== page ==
Someone like Malcolm Gladwell might snicker at Czuchry’s audacity to change course and expect success, especially in light of having logged so little time against Gladwell’s 10,000 Hours of Practice Rule. Or maybe, Czuchry had already anticipated Eric Ries’ The Pivot, the now much-used business conceit of abrupt change leading to greater success. Actually, Czuchry thought nothing like this. Trendy corporate-speak aside, since his first freshman class, Czuchry’s liberal arts and sciences training had reinforced the concepts of versatility and flexibility. It wasn’t naiveté that led him to pursue acting; rather, it was the confidence of a critical mind readied to learn new things and try new paths.

This particular path had him traveling back and forth on I-26 to Green’s office in North Charleston, where he was instructed in the Meisner technique, in which actors don’t rely solely on their personal memories in a scene, but rather use their imaginations to fully inhabit their characters.

In those free classes, he was learning acting alongside children as well as much older students – all of them hoping to be discovered and to break into the entertainment world.

“The classes were pretty basic,” Czuchry recalls, “but I was so raw. I didn’t know what I was doing, and they did help me a lot. Those first lessons have stayed with me even today.”

And, finally, it was graduation day, in more ways than one. At the College, after Joy Vandervort-Cobb read his name to cross the Cistern stage to receive his diploma (the universe does love symmetry), Czuchry was ready to pursue a career in acting, but really had no idea on next steps.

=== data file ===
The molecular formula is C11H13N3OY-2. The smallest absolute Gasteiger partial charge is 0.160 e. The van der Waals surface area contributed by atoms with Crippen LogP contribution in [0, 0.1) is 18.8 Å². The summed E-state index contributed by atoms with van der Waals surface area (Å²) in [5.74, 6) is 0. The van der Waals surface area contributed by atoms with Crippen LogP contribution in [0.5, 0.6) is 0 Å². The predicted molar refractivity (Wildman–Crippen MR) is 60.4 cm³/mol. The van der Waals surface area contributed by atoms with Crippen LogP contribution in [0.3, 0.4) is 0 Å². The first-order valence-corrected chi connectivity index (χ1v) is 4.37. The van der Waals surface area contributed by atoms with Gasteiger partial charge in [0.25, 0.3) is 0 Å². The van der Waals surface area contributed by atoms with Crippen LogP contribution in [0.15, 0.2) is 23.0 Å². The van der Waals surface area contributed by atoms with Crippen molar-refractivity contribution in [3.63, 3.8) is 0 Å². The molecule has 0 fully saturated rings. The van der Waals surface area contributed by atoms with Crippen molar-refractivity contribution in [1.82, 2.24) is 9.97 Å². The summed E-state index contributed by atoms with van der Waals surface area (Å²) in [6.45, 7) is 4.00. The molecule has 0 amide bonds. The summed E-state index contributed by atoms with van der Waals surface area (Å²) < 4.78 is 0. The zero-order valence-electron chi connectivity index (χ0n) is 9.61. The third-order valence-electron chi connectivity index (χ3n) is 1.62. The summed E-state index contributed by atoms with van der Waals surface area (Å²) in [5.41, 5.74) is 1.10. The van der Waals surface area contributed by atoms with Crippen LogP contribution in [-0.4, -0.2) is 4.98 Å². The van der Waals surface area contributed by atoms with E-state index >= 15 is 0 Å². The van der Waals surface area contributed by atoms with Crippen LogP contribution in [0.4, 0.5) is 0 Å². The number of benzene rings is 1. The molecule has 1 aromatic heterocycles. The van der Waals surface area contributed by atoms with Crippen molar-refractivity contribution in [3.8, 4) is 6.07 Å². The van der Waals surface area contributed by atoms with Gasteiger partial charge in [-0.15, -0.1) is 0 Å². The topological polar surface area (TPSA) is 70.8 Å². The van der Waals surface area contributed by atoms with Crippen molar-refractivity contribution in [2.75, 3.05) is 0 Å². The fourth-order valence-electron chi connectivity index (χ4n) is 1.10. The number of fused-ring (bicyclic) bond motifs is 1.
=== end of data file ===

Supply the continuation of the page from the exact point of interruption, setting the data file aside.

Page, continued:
Again, the Cougar connection played out, as Green advised Czuchry to attend the Actors, Models & Talent Competition (known as “convention” in the trade), which she believed would open the right doors for him to make it. The convention itself was something of a competition, where would-be actors performed monologues and scenes.

During that same time, Czuchry served as an extra in New Best Friend, a movie partially filmed in Charleston, and broke scene etiquette by chatting up Edmund Kearney. The veteran actor was impressed with Czuchry’s interest about how the scene was constructed, and the two talked.

“Ed asked me to come back to the set the next day,” Czuchry says. “He showed me around the sets, what it looked like behind the monitor. He even invited me to Wilmington, N.C., where they were finishing the filming, to help me with my monologue for the talent convention. He was a great teacher. He saw something in me and was impressed by my courage to go up to him.”

That expert coaching on how to deliver his monologue helped Czuchry reach the finals at the convention. While performing in front of a few thousand people in a hotel ballroom in Orlando, Czuchry attracted the attention of the people Green had hoped he could meet. Namely, Christian Kaplan, a casting director for 20th Century Fox, who also saw something special in the aspiring actor and suggested he go to Hollywood to audition for a few roles he had in mind.

What happened next for Czuchry was a whirlwind of unlikely success. He moved out to Los Angeles and landed an agent almost immediately, something that many would-be actors struggle for years to accomplish, if at all. Through his connection with Kaplan, he also secured a holding deal, meaning he was under contract with 20th Century Fox for potentially being a part of a Fox TV pilot. Although that contract did not result in a role on a show, within his first 10 months in Los Angeles, he had a line or two in the cult classic Freaks and Geeks (the launching pad for James Franco, Seth Rogen and Jason Segel), a recurring role on Young Americans and played a major character in the movie Eight Legged Freaks (trivia fact: his love interest in the film was
Scarlett Johansson).

Perhaps the cruelest fate for a young actor is a taste of initial success followed by … nothing. After a consistent string of work, Czuchry suddenly had trouble landing a single role. A lesser spirit might give up. But that isn’t in Czuchry’s character. While living off the combination of a family loan and unemployment support services, he auditioned like mad. But, for nearly a year, nothing.